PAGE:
English Language Pitfalls: the "Coulda/Shoulda/Woulda" Trio
Would You Do That? Could You Do That? Should You Do That?
If you could, or if you would or if you should, all is well. Sadly, there is a large percentage of people who do not understand the past tense of these. It is because of the contraction form, blending the two words.
If you 'would not' or 'could not' or 'should not' do a given action, you may very well and correctly shorten those phrases to 'wouldn't' or 'couldn't,' or 'shouldn't.' No one gets those wrong, or almost no one.
The Wrong Interpretation
The problem with the other end of this trio is under the "coulda/woulda/shoulda" umbrella. Nothing in that example is correct spelling or grammar, but it is understood as slang, or vernacular usage. It is not acceptable in formal writing, unless as dialogue spoken by a character in a story.
The problem we see is people mis-understanding, or mis-hearing the contraction for 'could have,' 'would have' or 'should have.' They are correctly contracted and spelled as 'could've,' 'would've,' and 'should've.'
The pronunciation is supposed to keep the 'v' sound from the original "have" in the non-contracted format.
What happens instead, is that people speak it improperly, so while the "v" sound is kept, an "o" sound gets added (in place of the "ha" from "have") that is replaced with the apostrophe.
The Resulting Error
This leads to people saying, "could of," "should of," and "would of." All of these are incorrect. They are writing it as they say it, and they are saying it wrong because they are hearing it wrong; they are probably hearing it wrong because of lazy speech patterns: someone is saying it wrong, so it gets written wrong, and it's written wrong because it's heard wrong, etc.; it's a vicious circle.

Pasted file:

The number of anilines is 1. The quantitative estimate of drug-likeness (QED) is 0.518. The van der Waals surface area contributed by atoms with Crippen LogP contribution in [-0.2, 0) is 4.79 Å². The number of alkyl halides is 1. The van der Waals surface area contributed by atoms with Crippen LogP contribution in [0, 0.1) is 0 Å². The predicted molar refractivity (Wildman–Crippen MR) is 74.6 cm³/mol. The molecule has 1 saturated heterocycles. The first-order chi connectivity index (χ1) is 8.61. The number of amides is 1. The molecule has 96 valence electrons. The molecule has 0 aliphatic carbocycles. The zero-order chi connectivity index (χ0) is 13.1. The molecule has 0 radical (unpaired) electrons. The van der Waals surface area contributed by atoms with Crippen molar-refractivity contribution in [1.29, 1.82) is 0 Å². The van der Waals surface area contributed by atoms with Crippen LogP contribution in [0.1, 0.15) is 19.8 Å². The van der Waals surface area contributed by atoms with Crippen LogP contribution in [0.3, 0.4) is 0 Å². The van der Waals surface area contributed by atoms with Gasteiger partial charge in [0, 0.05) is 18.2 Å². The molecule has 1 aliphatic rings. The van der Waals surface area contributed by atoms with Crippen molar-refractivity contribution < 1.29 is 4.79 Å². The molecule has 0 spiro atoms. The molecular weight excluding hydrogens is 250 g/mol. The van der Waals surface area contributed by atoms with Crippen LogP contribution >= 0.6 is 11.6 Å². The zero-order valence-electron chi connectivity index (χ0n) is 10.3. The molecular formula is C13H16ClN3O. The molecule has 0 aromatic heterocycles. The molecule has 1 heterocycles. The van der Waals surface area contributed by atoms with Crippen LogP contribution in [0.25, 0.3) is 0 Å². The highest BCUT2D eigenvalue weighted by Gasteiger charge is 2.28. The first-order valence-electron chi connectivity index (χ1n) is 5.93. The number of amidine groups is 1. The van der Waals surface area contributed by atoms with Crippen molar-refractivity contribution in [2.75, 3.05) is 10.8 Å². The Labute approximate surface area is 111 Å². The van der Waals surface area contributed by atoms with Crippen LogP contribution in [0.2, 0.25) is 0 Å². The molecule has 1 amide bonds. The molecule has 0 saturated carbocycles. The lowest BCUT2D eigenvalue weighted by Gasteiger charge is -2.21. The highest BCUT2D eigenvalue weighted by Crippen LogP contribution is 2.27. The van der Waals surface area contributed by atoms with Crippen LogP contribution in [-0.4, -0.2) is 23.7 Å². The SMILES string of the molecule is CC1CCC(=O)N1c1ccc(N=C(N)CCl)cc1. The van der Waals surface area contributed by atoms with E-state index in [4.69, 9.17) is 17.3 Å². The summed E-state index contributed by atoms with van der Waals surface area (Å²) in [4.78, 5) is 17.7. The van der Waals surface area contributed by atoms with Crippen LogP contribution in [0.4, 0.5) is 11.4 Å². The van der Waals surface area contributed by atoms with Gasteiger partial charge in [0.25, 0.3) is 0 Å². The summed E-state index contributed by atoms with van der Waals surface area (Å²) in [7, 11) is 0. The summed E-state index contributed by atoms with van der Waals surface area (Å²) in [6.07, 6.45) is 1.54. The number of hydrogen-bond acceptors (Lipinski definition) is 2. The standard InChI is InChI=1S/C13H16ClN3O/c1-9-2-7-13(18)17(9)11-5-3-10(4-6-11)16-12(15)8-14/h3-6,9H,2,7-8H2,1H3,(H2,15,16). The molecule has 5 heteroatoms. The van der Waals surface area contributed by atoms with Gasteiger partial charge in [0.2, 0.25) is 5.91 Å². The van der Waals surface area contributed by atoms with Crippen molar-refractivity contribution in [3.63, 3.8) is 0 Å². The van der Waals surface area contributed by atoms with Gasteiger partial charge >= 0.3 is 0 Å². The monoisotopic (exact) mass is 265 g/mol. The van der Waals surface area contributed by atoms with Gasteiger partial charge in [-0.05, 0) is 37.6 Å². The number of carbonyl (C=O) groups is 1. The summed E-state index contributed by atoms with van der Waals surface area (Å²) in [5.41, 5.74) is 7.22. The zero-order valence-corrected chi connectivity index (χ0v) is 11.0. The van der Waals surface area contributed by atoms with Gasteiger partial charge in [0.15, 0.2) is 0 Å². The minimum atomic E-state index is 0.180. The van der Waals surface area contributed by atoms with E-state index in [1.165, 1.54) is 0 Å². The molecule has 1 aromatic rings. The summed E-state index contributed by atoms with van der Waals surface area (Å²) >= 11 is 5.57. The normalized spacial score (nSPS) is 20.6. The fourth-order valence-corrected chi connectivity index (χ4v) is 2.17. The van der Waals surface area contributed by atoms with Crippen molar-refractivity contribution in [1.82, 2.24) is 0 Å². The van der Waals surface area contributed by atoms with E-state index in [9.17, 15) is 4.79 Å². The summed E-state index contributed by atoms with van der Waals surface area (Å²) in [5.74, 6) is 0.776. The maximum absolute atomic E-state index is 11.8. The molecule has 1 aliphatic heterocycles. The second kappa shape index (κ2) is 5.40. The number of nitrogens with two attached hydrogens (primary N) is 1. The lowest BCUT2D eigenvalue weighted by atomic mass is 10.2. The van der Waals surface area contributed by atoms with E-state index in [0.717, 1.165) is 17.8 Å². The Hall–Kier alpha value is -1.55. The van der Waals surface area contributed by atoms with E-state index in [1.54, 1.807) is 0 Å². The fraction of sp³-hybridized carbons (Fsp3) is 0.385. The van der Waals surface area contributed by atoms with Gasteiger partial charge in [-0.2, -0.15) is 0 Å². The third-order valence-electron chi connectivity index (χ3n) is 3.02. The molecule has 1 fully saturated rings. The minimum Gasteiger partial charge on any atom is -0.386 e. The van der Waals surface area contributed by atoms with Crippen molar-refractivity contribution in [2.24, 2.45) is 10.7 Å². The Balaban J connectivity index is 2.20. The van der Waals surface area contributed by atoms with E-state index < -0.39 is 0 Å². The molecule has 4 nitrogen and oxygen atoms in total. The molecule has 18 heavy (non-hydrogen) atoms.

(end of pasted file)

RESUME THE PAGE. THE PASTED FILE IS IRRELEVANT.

If you want to use the shortened version, it's "could've," "should've," and "would've."
If you want to keep two full words for emphasis, it's "could have," "should have," and "would have."
Of course, this is not a matter of national security; the only harm done is to the writer's credibility. It makes them appear uneducated, or at least under-educated.
The more precise your speech and writing, the better your chances of convincing people of your argument, or at least making them think things over.
© 2012 DzyMsLizzy
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